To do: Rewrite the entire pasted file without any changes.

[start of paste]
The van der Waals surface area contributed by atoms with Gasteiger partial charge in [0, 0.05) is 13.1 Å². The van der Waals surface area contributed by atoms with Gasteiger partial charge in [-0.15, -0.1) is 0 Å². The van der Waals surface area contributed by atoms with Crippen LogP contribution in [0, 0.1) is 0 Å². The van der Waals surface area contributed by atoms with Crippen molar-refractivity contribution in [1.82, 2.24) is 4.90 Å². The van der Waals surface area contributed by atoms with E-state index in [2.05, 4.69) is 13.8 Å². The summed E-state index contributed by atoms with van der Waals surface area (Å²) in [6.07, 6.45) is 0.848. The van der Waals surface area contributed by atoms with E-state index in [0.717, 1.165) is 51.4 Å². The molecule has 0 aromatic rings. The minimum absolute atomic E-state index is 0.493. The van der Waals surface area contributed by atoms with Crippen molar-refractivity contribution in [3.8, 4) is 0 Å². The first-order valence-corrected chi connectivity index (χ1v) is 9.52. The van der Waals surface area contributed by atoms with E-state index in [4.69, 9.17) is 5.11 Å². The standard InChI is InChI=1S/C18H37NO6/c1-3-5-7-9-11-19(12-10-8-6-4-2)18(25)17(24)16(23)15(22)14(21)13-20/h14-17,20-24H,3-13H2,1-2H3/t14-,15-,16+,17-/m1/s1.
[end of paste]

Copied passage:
The van der Waals surface area contributed by atoms with Gasteiger partial charge in [0, 0.05) is 13.1 Å². The van der Waals surface area contributed by atoms with Gasteiger partial charge in [-0.15, -0.1) is 0 Å². The van der Waals surface area contributed by atoms with Crippen LogP contribution in [0, 0.1) is 0 Å². The van der Waals surface area contributed by atoms with Crippen molar-refractivity contribution in [1.82, 2.24) is 4.90 Å². The van der Waals surface area contributed by atoms with E-state index in [2.05, 4.69) is 13.8 Å². The summed E-state index contributed by atoms with van der Waals surface area (Å²) in [6.07, 6.45) is 0.848. The van der Waals surface area contributed by atoms with E-state index in [0.717, 1.165) is 51.4 Å². The molecule has 0 aromatic rings. The minimum absolute atomic E-state index is 0.493. The van der Waals surface area contributed by atoms with Crippen molar-refractivity contribution in [3.8, 4) is 0 Å². The first-order valence-corrected chi connectivity index (χ1v) is 9.52. The van der Waals surface area contributed by atoms with E-state index in [4.69, 9.17) is 5.11 Å². The standard InChI is InChI=1S/C18H37NO6/c1-3-5-7-9-11-19(12-10-8-6-4-2)18(25)17(24)16(23)15(22)14(21)13-20/h14-17,20-24H,3-13H2,1-2H3/t14-,15-,16+,17-/m1/s1.